The 55.3 percentage of students scoring at grade level in reading compares to 54.2 percent the year before, but is slightly lower than the 55.6 percent who reached proficient in 2016.
In math, the 46.7 percent of students at or above grade level in 2018 is up from 45.6 percent in 2017. Grade level results show that while 53.8 percent of third-graders and 51.3 percent of fourth-graders crossed the proficiency mark in 2018 their scores were dragged down by fifth- through-eighth grade counterparts. Eighth grade brought up the rear with 42.6 percent deemed proficient.
Gopalakrishnan called the standards reasonable for all students.
“It is not that the target is too high,” he said.
But it could be the wrong focus, he suggested. Results released Thursday include not just pass rates but compare students to themselves, showing, for instance, how much individual students grow from one grade to the next.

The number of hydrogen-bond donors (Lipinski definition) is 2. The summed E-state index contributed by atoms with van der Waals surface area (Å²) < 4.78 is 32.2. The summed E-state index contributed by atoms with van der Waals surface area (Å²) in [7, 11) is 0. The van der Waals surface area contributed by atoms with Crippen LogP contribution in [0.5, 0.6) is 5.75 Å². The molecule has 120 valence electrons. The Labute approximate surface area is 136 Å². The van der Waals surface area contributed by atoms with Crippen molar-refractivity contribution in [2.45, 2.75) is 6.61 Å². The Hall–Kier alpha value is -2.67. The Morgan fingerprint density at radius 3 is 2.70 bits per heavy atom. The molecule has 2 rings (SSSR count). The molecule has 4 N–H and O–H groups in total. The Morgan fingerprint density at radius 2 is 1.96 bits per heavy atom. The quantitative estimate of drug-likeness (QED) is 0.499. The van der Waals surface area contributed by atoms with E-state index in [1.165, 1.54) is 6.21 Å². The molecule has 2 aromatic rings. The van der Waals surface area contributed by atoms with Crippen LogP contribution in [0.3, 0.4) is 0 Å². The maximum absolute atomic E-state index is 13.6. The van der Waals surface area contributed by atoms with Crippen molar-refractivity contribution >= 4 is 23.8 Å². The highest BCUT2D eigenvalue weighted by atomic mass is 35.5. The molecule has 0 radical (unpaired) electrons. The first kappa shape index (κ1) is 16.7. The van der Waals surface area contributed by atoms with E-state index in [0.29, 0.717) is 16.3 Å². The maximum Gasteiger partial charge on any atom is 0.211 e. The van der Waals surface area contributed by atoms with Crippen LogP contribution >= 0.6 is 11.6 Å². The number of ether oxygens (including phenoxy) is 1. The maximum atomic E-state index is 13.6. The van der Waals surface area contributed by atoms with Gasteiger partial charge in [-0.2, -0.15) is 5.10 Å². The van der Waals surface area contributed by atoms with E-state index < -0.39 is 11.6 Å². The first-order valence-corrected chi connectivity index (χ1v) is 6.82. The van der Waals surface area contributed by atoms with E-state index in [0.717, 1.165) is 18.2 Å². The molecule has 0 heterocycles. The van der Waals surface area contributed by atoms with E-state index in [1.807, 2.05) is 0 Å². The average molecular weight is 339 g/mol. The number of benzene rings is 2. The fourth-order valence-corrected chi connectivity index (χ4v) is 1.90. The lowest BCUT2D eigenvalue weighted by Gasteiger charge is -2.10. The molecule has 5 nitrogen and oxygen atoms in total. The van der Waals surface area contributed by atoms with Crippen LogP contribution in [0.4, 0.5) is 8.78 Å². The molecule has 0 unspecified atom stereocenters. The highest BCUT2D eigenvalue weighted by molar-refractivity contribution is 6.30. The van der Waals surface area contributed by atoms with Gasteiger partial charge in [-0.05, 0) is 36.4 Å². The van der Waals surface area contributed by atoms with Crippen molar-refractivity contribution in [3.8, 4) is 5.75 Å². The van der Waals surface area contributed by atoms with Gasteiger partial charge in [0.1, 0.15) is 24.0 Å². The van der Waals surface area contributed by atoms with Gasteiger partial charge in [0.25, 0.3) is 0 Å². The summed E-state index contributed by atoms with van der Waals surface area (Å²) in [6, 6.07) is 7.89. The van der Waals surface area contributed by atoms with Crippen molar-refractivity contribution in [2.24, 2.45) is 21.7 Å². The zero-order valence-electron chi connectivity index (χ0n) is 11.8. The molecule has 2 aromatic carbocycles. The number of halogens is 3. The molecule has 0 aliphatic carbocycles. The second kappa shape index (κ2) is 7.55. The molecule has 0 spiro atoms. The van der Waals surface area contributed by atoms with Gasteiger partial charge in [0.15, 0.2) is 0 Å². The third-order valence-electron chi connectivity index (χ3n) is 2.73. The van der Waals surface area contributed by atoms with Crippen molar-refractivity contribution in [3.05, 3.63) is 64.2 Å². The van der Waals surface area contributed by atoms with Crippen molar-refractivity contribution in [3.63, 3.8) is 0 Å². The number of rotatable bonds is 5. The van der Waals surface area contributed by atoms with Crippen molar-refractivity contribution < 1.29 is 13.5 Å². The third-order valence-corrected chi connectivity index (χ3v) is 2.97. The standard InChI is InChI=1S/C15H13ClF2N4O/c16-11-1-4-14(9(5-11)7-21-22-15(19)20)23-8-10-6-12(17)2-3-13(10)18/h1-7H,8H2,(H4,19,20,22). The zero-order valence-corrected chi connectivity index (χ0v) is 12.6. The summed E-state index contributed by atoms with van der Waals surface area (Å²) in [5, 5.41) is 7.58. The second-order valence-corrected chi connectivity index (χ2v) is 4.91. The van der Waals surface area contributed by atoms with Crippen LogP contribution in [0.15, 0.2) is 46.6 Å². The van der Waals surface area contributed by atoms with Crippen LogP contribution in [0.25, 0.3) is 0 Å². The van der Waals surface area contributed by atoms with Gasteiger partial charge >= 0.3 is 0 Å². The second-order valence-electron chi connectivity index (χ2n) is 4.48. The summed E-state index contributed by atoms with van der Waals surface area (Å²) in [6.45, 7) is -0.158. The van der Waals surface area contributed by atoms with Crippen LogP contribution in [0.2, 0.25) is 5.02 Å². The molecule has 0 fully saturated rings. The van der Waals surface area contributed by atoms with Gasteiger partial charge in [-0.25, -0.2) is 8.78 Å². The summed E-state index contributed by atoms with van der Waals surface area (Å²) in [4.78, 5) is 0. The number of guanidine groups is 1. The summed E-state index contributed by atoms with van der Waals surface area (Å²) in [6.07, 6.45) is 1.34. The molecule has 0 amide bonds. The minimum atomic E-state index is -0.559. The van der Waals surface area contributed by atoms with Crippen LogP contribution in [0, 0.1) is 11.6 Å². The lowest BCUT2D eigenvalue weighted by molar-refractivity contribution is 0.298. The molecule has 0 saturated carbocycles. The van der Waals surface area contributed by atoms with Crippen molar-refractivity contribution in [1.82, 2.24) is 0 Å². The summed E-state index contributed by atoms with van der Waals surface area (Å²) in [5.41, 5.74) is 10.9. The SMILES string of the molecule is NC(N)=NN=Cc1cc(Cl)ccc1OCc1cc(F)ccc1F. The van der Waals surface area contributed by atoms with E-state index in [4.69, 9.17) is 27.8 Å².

The state measures that growth against how much it would take for them to reach 100 percent proficiency in five years. The farther behind a student is, the more they need to grow.
On average, students statewide in 2018 reached 60 percent of their annual growth targets.
“I would like to see everyone meet their target,” Gopalakrishnan said. “We know from our data they can grow, there are students who can do it.”
The good thing, he added, is that by looking at growth, districts and schools get credit for any student growth not just students who cross a pass line.
“That is where we need to see our energy,” Wentzell said.
As for math, Wentzell said she assembled a Commissioner’s Council on Mathematics, which is still working on recommendations.
One area being explored is the amount of time devoted to math instruction.
Another group, convened last spring, brought large and small, rural and urban districts together who all had stronger growth than average growth, to share their secrets.
The group included Danbury, Greenwich, New Haven, Shelton and Trumbull school officials.
“We want to get out the word about what they’ve done,” Wentzell said, acknowledging that one promising practice — the use of math coaches to help quicken the pace of improvement — has fallen victim to budget cuts in districts like Bridgeport.